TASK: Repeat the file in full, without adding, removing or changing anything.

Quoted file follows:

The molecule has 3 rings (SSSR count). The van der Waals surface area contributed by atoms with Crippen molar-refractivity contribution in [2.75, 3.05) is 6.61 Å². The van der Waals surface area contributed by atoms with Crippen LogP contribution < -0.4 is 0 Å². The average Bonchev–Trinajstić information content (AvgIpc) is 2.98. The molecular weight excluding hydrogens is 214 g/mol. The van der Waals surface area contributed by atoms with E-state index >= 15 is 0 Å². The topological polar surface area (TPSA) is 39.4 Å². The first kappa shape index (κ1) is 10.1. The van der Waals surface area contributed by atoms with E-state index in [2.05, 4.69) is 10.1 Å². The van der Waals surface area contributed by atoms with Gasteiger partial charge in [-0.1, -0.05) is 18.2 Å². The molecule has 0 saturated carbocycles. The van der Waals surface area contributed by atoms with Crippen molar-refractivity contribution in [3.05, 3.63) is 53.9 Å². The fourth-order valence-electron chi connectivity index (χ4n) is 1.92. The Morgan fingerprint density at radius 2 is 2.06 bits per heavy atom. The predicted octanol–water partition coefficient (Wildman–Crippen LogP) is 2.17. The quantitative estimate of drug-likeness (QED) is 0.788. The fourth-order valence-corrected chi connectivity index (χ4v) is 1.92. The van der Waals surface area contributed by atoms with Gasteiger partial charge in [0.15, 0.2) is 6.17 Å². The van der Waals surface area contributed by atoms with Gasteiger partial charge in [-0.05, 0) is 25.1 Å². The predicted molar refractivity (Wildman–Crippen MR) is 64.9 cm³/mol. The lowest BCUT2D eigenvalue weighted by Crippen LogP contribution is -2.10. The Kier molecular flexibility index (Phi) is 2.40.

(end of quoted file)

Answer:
The molecule has 3 rings (SSSR count). The van der Waals surface area contributed by atoms with Crippen molar-refractivity contribution in [2.75, 3.05) is 6.61 Å². The van der Waals surface area contributed by atoms with Crippen LogP contribution < -0.4 is 0 Å². The average Bonchev–Trinajstić information content (AvgIpc) is 2.98. The molecular weight excluding hydrogens is 214 g/mol. The van der Waals surface area contributed by atoms with E-state index >= 15 is 0 Å². The topological polar surface area (TPSA) is 39.4 Å². The first kappa shape index (κ1) is 10.1. The van der Waals surface area contributed by atoms with E-state index in [2.05, 4.69) is 10.1 Å². The van der Waals surface area contributed by atoms with Gasteiger partial charge in [-0.1, -0.05) is 18.2 Å². The molecule has 0 saturated carbocycles. The van der Waals surface area contributed by atoms with Crippen molar-refractivity contribution in [3.05, 3.63) is 53.9 Å². The fourth-order valence-electron chi connectivity index (χ4n) is 1.92. The Morgan fingerprint density at radius 2 is 2.06 bits per heavy atom. The predicted octanol–water partition coefficient (Wildman–Crippen LogP) is 2.17. The quantitative estimate of drug-likeness (QED) is 0.788. The fourth-order valence-corrected chi connectivity index (χ4v) is 1.92. The van der Waals surface area contributed by atoms with Gasteiger partial charge in [0.15, 0.2) is 6.17 Å². The van der Waals surface area contributed by atoms with Gasteiger partial charge in [-0.05, 0) is 25.1 Å². The predicted molar refractivity (Wildman–Crippen MR) is 64.9 cm³/mol. The lowest BCUT2D eigenvalue weighted by Crippen LogP contribution is -2.10. The Kier molecular flexibility index (Phi) is 2.40.